The People of the Gun greeted part one of Ms. Magazine’s “My Month with a Gun” series with universal opprobrium. Deservedly so. “I drove to where a police officer had pulled over another driver. Now, writing this, I realize that rolling up on an on-duty cop with a handgun in tow might not have been fully thought through. I told him I just bought a gun, had no clue how to use it. I asked him to make sure there were no bullets in the magazine or chamber. He took the magazine out and cleared the chamber. He assured me it was empty and showed me how to look. Then he told me how great the gun was and how he had one just like it.” No surprise that Ms. Magazine bailed on Heidi Yewman’s anti-gun CCW project—or that thedailybeast.com picked it up. But surely part two couldn’t be as bad, right? Wrong . . .
Only two days into my experiment I went to breakfast with my two kids and some friends. After eating and shopping, my gun with me the entire time, I was anxious to get home to enjoy the warm weather. I put my purse on the counter and then spent the next hour out on the back deck. Walking into the kitchen to refresh our drinks, I noticed my purse with the 9mm Glock still inside it. I’d forgotten to lock it up! Panic set in as I realized my teen son was playing videogames just 10 feet away. What if he’d decided to get the socks I’d bought him from my purse while I was out on the deck? Thoughts raced through my mind and I pondered how I’d just straddled the fine line between being a responsible gun owner and an irresponsible idiot whose 15-year-old just accidentally shot himself or someone else with my gun.
Heads-up Heidi! That’s no fine line you’re
snorting walking. A gun should either be on your hip or in a safe. Note: on your hip. Not in a purse. If you’d spent any time researching gun safety (especially hereabouts) you’d know that off-body carry is inherently dangerous. The gun’s hard to get to when you need it and there’s an excellent chance the firearm will not be under your control at all times.
As you learned. Oh wait. “I went to three parties in homes where children played just feet from the pile of guests’ jackets and purses, including mine with the gun inside.”
You’d think that a woman who’s so paranoid about firearms that it’s [allegedly] keeping her up at night and making her afraid of her own shadow would spend a little less time obsessing and a lot more time training. Not our Heidi. Home carry? Never heard of it.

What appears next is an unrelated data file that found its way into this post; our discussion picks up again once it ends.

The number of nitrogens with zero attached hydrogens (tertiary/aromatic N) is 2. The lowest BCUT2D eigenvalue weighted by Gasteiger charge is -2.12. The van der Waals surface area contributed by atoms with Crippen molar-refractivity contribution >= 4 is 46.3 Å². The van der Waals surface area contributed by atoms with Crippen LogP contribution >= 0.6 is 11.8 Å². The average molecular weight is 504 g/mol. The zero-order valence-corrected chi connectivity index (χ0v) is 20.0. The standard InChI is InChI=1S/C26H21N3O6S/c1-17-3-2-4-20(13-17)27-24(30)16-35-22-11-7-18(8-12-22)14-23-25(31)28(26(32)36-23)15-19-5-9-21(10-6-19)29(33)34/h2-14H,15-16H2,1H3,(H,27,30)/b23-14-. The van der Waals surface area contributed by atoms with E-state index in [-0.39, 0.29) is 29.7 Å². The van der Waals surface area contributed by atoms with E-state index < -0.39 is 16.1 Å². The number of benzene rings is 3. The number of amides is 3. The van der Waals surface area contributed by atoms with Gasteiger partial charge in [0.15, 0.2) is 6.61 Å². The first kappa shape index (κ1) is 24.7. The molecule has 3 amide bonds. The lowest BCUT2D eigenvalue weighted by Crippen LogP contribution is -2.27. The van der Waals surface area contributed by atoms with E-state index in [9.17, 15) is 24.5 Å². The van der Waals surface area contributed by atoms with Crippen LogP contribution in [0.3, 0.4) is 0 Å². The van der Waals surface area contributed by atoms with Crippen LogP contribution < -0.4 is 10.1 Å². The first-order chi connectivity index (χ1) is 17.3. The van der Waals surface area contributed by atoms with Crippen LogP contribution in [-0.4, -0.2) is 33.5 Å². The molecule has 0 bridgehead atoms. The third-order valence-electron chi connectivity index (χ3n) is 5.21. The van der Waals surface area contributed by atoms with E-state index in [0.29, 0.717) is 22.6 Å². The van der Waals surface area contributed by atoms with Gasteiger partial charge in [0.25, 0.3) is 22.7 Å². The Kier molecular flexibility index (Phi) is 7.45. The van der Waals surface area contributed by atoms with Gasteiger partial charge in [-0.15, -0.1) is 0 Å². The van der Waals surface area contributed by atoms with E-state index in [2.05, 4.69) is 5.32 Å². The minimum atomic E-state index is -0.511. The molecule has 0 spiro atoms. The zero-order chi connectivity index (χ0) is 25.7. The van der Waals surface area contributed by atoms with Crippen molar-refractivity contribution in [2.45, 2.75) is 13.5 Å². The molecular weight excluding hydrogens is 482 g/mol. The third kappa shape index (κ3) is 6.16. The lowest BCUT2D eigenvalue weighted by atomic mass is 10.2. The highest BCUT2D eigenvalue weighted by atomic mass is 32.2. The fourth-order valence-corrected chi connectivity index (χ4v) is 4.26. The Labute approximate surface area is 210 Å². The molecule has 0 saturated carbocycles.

Since having the gun I’ve had two repairmen, a carpet cleaner, and a salesmen in my home. If the gun’s for self-protection, it’s not going to do any good in the safe, but it’s not really practical to have the gun pointing at them as they work. How else would I eliminate the element of surprise if I were attacked? Suspiciousness and fear of people is new to me, and I don’t like it. Living with a gun has not been easy.
Not for Heidi it hasn’t—even though the “inconvenience” of it all led the not-so-reluctant reluctant gun blogger to argue for national concealed carry reciprocity. So she decided to ditch her gat. But how?
So what do you do when you no longer want a gun in your home? There are hundreds of turn-in programs, but some take a more creative approach. One artist melts down seized guns and turns them into jewelry; there’s a sculptor who turns melted-down guns into public art; and one local government office turns guns into plaques that include inscriptions from school kids about ending gun violence. My gun is now a piece of art.
Really? Internet rulez: if you don’t post a photo, it didn’t happen. Anyway, it’s over. What should have been an ongoing series turned into a two-part journey into Ms. Yewman’s heart of darkness.
I felt a huge sense of relief the day I got rid of the gun. I no longer had to worry that my teenagers or their friends would use my gun when I wasn’t home. I didn’t have to worry that I would be in a situation where I would make a choice about taking another life. I didn’t have to worry that my gun would be stolen out of my car and then used to murder someone. And I didn’t have to worry that one day I would get a diagnosis or have a personal crisis and have a gun on hand to turn on myself.
Reading between the lines, this woman needs some serious psychological counseling. Or not; people who don’t want a gun shouldn’t have one. But that doesn’t mean that people that do shouldn’t. Oh, and when it comes to an anti-gunner strapping-up and opting out, Dan Baum did it better.